Can you do better than 16?

Exchange, System Admin
5 Comments

I recently got a challenge to build a solution that could be price comparable to what cloud storage services charge, except with the performance being key.

The challenge: You can’t build a $3 Exchange 2010 Mailbox!

Vlad: “Sure I can! Just not one you’d ever want to put data on.”

So I set out to prove myself wrong and create a PoC (proof of concept) redundant system that could do random read/writes in the very high double digit MB/Sec, possibly even triple digits. Mission accomplished, here is how I did it:

Storage Server Contents

rack2Below is a list of components, all available as a retail package (ie, 3 year warranty when it explodes) all accessible to everyone. Due to the pricing constraints I’ve had to make some significant sacrifices (particularly with the consumer-level drives, processor and motherboard) but mostly in the areas where I wish I had server-grade components but could not justify the cost differential based on performance.

 

Intel Core 2 Duo E7400 2.8GHz

G.SKILL 4 GB DDR2 800 (PC2 6400)

Gigabyte GA-G31 MicroATX Intel Motherboard

SuperMicro CSE-825TQ 2U Rackmount Server Case

8x HITACHI Deskstar 2TB 7200 RPM SATA 3.0Gb/s

areca ARC-1220 PCIe x8 SATA II RAID

rack1So to sum it up: 8x 2 TB hard drives ($149), Intel C2D Processor ($124), 4 GB DDR2 Memory ($93), Intel G31 Motherboard ($47), 2U Server Chasis with Rails ($339) and a RAID 6 SATA Controller ($454) all for the grand total of $2,249 or approximately $0.16 cents / gigabyte.

In RAID5 configuration this system delivers 14 TB of space at a bottom line cost of $0.16/GB. The overall system draws almost 2 AMPs and takes up 2U with included rack rails. It took roughly 30 minutes to put together the whole thing, most of the time having gone to taking 3.5” plastic fillers from hotswap trays.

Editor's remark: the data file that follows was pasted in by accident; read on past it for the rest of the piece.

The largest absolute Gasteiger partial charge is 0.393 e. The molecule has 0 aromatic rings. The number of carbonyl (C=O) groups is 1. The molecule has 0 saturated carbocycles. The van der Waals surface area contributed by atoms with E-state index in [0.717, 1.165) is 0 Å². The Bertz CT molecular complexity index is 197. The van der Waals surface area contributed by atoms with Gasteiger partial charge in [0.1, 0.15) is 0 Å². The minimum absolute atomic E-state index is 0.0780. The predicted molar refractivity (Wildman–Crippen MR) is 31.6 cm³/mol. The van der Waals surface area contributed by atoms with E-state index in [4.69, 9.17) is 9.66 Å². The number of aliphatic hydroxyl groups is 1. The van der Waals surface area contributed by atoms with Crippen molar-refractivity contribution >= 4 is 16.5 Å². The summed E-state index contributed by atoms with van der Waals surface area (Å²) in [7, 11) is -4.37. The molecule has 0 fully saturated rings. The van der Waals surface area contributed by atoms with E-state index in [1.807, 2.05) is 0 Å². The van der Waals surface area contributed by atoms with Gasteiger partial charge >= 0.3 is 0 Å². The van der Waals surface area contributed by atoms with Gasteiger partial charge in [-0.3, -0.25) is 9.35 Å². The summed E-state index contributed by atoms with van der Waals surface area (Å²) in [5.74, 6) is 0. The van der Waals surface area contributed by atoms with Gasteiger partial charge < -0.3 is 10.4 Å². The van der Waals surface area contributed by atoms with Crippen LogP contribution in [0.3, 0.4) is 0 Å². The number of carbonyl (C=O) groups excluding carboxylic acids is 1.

Opinions

Before I show you the actual performance thats relevant to Exchange 2010 servers, do you have any recommendations,  suggestions or questions? Anything I could have further skimped on?

I considered Western Digital Green series, since they were significantly cheaper, but they run at 5400 RPMs and I had serious concerns about their ability to withstand a beatdown of an Exchange mailbox role. I didn’t consider any other RAID controllers and software RAID is a bit out of the question considering that every time we tried software RAID in a high performance server the motherboard melted down – also without battery in high performance situations things tend to smoke. What I wish I could find is a more efficient power supply that didn’t cost thousands of dollars.

Update: Specifically, what I’m after is if anyone out there knows how to get similar performance at a similar price/GB. Are there better controller, drives and motherboard choices?

5 Responses to Can you do better than 16?

  1. Dave Nickason says:

    Not really on topic, but I’m curious why that particular raid controller?

  2. Vlad Mazek says:

    Dave,

    Personal preference, we use ARECA controllers a lot for SATA RAID and it has proven to be high performing and reliable. Usually with most RAID controllers you only get one 🙂

    I have never had a 3ware, but it’s the only other controller with both memory upgrades and battery pack that can fit in a small profile chasis and still go under $1K.

    -Vlad

  3. Bobby Kuzma says:

    I’ve had disasterous experiences with 3Ware controllers, and won’t go near them. Areca has been good to us.

  4. Jules says:

    I’ve got some WD 2TB Green drives that if you need me to benchmark I can…

    But wouldn’t recommend them at all – they work great for streaming a single thing (i.e. 1080p MKV) – but that’s the only thing they can do, make them do more than 1 thing at once, and that’s it, they fall over…

  5. Vlad Mazek says:

    Jules,

    Thanks for the offer but it doesn’t matter, the deal with “Green” is that it’s 5400 RPM so not something that would hold up well on non-sequential reads esp in a RAID configuration.

    -Vlad

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